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NSF to award up to $22M for advanced materials research; controlling materials properties through design

The US National Science Foundation has issued a solicitation (14-591) for up to $22 million in awards under its Designing Materials to Revolutionize and Engineer our Future (DMREF) program.

DMREF is the primary program by which NSF participates in the Materials Genome Initiative (MGI) for Global Competitiveness. (Earlier post.) MGI aims to deploy advanced materials at least twice as fast as possible today, at a fraction of the cost. DMREF seeks to promote activities that significantly accelerate materials discovery and development by building the fundamental knowledge base needed to progress towards designing and making materials with specific and desired functions or properties from first principles.

Also of interest is research that seeks to advance fundamental understanding of materials across length and time scales to elucidate the effects of microstructure, surfaces, and coatings on the properties and performance of materials and devices.

The DMREF goal is to control material properties through design. This is to be accomplished by understanding the interrelationships of composition, processing, structure, properties, performance, and process control. The approach envisioned to achieve this goal involves modeling, analysis, and computational simulations, validated and verified through measurement, experimentation, or device demonstration. This requires new data analytic tools and statistical algorithms; advanced simulations of material properties in conjunction with new device functionality; advances in predictive modeling that leverage machine learning, data mining, and sparse approximation; data infrastructure that is accessible, extensible, scalable, and sustainable; the development, maintenance, and deployment of reliable, interoperable, and reusable software for the next-generation design of materials; and new collaborative capabilities for managing large, complex, heterogeneous, distributed data supporting materials design, synthesis, and longitudinal study.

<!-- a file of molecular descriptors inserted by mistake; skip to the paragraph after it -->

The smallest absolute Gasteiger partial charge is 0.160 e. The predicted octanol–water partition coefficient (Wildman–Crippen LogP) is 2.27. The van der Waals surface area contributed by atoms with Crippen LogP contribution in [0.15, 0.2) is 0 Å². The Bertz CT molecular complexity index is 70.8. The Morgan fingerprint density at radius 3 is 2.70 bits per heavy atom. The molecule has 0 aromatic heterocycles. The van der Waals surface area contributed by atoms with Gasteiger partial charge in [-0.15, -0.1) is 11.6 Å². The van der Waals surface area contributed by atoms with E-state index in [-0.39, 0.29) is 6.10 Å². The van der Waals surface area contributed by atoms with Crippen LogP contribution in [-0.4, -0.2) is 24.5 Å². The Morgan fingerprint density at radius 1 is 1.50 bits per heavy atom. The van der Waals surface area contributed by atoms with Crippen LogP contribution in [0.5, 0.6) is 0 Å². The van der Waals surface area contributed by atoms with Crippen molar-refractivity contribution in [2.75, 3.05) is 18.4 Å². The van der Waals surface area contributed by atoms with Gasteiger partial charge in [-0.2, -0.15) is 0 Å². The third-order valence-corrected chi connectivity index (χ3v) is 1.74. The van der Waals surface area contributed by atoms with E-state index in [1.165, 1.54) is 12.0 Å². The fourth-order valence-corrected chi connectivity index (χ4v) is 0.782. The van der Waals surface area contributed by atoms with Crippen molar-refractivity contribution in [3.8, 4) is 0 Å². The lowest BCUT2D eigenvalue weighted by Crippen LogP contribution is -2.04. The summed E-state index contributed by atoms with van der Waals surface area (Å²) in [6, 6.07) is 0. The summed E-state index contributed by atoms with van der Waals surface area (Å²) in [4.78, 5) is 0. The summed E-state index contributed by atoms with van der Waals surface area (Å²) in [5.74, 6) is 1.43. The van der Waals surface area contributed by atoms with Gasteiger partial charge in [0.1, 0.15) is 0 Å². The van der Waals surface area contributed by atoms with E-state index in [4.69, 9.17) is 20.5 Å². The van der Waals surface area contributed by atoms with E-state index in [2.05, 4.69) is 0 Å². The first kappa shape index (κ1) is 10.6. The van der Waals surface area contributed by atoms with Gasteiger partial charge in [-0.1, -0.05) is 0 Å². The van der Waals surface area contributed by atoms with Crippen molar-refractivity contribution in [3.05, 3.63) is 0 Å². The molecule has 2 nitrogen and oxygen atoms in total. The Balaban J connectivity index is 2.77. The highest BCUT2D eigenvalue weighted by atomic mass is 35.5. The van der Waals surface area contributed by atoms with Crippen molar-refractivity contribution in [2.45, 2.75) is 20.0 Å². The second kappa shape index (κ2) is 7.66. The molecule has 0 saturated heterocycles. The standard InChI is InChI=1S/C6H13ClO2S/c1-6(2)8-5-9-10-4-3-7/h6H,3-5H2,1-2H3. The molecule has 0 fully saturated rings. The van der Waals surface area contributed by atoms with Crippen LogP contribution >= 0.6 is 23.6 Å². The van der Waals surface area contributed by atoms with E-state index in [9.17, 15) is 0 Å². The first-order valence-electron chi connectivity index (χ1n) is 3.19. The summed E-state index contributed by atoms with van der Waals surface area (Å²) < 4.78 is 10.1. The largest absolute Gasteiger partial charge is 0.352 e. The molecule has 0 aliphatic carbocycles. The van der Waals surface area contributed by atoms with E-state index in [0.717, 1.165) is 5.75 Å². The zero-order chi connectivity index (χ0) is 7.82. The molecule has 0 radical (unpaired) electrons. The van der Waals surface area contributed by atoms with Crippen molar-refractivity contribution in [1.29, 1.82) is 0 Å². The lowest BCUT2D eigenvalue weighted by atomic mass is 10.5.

—NSF 14-591

Only universities and two- and four-year colleges (including community colleges) accredited in, and having a campus located in, the US acting on behalf of their faculty members may submit proposals.

Proposed research must be a collaborative and iterative process wherein theory guides computational simulation; computational simulation guides experiments; and experiments further guide theory. Strategies must be included in the proposed research to advance synthesis/growth/processing techniques, characterization/testing methodology, and theory/data/computation/simulation approaches needed to develop predictive computational models.

The multidisciplinary character of this effort dictates the involvement of programs in the NSF Directorates of Mathematical and Physical Sciences, Engineering, and Computer and Information Science and Engineering. NSF expects to make three- or four-year awards totaling $500,000–$1,500,000 for the award period are anticipated.

While not required, ties with industry, national laboratories, engineering partners, or other organizations are encouraged.



This seems a little practical and realistic for NSF. Has there been a management change at NSF? We used to say, "If it seems like it might work, NSF will never fund it". My assumption was that congress didn't want them to change the world for the better, because then why would we need politicians.

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